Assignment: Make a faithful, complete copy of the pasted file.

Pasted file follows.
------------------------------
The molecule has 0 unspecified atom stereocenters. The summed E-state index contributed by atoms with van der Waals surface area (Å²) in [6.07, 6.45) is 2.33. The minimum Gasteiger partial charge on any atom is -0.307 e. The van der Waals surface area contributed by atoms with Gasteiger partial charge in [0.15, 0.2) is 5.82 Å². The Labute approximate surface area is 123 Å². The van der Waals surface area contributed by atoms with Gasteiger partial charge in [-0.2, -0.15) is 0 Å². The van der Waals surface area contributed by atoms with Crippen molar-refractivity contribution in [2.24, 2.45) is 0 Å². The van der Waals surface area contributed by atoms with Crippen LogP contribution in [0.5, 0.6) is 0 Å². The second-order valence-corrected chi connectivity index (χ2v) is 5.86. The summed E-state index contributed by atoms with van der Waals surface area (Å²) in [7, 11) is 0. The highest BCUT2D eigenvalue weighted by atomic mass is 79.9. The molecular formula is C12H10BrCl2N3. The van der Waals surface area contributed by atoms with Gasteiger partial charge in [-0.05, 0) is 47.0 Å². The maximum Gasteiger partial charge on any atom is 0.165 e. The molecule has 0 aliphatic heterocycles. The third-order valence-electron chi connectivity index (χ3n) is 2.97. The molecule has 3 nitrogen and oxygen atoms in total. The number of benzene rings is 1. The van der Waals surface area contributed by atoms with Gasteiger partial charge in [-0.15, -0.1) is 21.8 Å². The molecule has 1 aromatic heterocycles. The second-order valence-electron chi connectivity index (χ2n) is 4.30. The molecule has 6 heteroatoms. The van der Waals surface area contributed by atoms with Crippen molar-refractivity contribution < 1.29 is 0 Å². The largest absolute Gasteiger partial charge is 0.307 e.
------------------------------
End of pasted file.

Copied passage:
The molecule has 0 unspecified atom stereocenters. The summed E-state index contributed by atoms with van der Waals surface area (Å²) in [6.07, 6.45) is 2.33. The minimum Gasteiger partial charge on any atom is -0.307 e. The van der Waals surface area contributed by atoms with Gasteiger partial charge in [0.15, 0.2) is 5.82 Å². The Labute approximate surface area is 123 Å². The van der Waals surface area contributed by atoms with Gasteiger partial charge in [-0.2, -0.15) is 0 Å². The van der Waals surface area contributed by atoms with Crippen molar-refractivity contribution in [2.24, 2.45) is 0 Å². The van der Waals surface area contributed by atoms with Crippen LogP contribution in [0.5, 0.6) is 0 Å². The second-order valence-corrected chi connectivity index (χ2v) is 5.86. The summed E-state index contributed by atoms with van der Waals surface area (Å²) in [7, 11) is 0. The highest BCUT2D eigenvalue weighted by atomic mass is 79.9. The molecular formula is C12H10BrCl2N3. The van der Waals surface area contributed by atoms with Gasteiger partial charge in [-0.05, 0) is 47.0 Å². The maximum Gasteiger partial charge on any atom is 0.165 e. The molecule has 0 aliphatic heterocycles. The third-order valence-electron chi connectivity index (χ3n) is 2.97. The molecule has 3 nitrogen and oxygen atoms in total. The number of benzene rings is 1. The van der Waals surface area contributed by atoms with Gasteiger partial charge in [-0.15, -0.1) is 21.8 Å². The molecule has 1 aromatic heterocycles. The second-order valence-electron chi connectivity index (χ2n) is 4.30. The molecule has 6 heteroatoms. The van der Waals surface area contributed by atoms with Crippen molar-refractivity contribution < 1.29 is 0 Å². The largest absolute Gasteiger partial charge is 0.307 e.